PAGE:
“Texas will continue to fight for higher-quality health care standards for women while protecting our most vulnerable — the unborn, and I’m confident the Supreme Court will ultimately uphold this law.”  — Texas Gov. Greg Abbott

Texas Gov. Greg Abbott said in a statement, “Texas will continue to fight for higher-quality health care standards for women while protecting our most vulnerable — the unborn, and I’m confident the Supreme Court will ultimately uphold this law.”

The state’s Republican lieutenant governor, Dan Patrick, an outspoken opponent of abortion said in a statement that the Supreme Court was “continuing their attack on states’ rights with a narrow majority of activist justices.”

ROE V. WADE: STATES — PROTECT PRENATAL LIFE AND WOMEN’S HEALTH

In 1973 the SCOTUS ruled on Roe v. Wade, establishing the right to privacy under the due process clause of the 14th Amendment extended to a woman’s decision to have an abortion, but that this right must be balanced against the state’s two legitimate interests in regulating abortions: protecting prenatal life and protecting women’s health.

Clinic

Shouldn’t all abortion clinics meet the same high standards of quality and safety that are required of other medical/surgical clinics?

I find it incongruous, if not absurd, that the SCOTUS would even consider hearing arguments related to a state’s legitimate concern for and purview over maternal and fetal safety, and the quality of care provided at abortion clinics.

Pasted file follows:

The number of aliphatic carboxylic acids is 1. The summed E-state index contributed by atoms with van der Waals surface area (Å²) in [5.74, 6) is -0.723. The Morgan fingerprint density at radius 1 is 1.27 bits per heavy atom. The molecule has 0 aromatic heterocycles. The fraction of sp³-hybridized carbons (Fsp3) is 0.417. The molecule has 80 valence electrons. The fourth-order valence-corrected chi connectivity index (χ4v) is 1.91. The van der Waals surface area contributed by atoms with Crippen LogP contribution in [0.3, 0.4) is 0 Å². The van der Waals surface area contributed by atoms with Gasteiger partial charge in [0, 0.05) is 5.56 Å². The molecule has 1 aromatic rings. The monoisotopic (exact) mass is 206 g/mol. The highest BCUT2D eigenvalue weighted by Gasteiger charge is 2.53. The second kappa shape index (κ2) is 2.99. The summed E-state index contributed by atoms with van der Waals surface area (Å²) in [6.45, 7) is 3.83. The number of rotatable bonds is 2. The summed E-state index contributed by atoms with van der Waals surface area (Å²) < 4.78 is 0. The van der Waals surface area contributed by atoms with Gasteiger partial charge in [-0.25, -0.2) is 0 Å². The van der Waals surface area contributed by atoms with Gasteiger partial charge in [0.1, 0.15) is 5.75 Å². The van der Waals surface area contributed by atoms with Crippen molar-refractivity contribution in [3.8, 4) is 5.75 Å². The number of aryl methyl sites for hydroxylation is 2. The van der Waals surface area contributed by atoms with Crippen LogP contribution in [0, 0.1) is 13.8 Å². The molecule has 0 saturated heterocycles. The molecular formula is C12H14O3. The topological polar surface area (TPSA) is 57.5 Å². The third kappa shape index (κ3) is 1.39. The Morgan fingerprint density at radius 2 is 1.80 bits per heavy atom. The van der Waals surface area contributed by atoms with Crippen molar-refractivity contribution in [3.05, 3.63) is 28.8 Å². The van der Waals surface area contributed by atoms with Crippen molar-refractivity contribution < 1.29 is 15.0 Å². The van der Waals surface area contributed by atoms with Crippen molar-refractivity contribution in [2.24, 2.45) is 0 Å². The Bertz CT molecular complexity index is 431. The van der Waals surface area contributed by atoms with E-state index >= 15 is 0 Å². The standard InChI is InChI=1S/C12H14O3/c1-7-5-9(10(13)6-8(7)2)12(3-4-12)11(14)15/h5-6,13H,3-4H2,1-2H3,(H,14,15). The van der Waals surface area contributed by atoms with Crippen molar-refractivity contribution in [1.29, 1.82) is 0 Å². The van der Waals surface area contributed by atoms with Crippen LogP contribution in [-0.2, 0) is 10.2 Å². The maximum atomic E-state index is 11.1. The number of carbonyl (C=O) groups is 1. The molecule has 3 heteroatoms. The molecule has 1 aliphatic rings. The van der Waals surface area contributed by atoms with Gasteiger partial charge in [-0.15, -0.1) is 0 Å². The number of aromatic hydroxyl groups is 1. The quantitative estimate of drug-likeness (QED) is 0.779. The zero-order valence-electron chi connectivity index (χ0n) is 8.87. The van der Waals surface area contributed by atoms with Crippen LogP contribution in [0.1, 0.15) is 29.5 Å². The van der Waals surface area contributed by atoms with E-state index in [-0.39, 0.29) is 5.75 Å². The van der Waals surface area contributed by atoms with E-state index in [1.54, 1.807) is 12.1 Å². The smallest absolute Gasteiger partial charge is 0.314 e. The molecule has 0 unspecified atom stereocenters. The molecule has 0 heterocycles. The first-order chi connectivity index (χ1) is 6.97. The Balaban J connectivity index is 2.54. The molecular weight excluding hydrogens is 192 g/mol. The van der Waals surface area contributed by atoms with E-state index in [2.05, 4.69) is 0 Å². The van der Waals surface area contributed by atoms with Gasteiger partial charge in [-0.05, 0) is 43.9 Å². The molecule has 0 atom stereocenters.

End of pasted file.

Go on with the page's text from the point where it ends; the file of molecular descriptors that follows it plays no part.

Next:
State and federal healthcare regulatory agencies hold all other medical/surgical providers in all specialties to very high standards related to buildings, equipment and staffing, including physician credentialing and hospital privileges at a local hospital so that there is continuity of care if there are complications from an outpatient procedure necessitating emergency care and/or admission.

Why shouldn’t an abortion clinic be held to those same standards?

‘ENHANCE AND PROTECT THE WELL-BEING OF ALL AMERICANS’

It seems to me that the Supreme Court’s reprieve to delay the implementation of provisions of a state statute that establishes abortion clinic quality and safety regulations required of other outpatient clinics and surgery centers flies in the face of the U.S. Department of Health & Human Services’ (HHS) mission “to enhance and protect the health and well-being of all Americans.”

Perhaps the clinics that are structured such that they can comply with the quality and safety provisions of the law should establish a best-practice business model to be used across the state.

Perhaps the clinics that are structured such that they can comply with the quality and safety provisions of the law should establish a best-practice business model to be used across the state.

The opponents of the law suggest that the expense to implement the provisions of the law may “put some clinics out of business.”

If indeed it’s a matter of money, perhaps those clinics that are structured such that they can comply with the quality and safety provisions of the law will establish a best-practice business model to be used across the state.

Rather than deride the proponents of the law as “sneaky, underhanded schemers attempting to limit abortion access,” as abortion advocates have claimed, the primary focus of all involved must be on ensuring the safety of the clinic patients by investing time, energy and effort in bringing abortion clinics in Texas, and everywhere for that matter, up to the standards established for the rest of the medical community.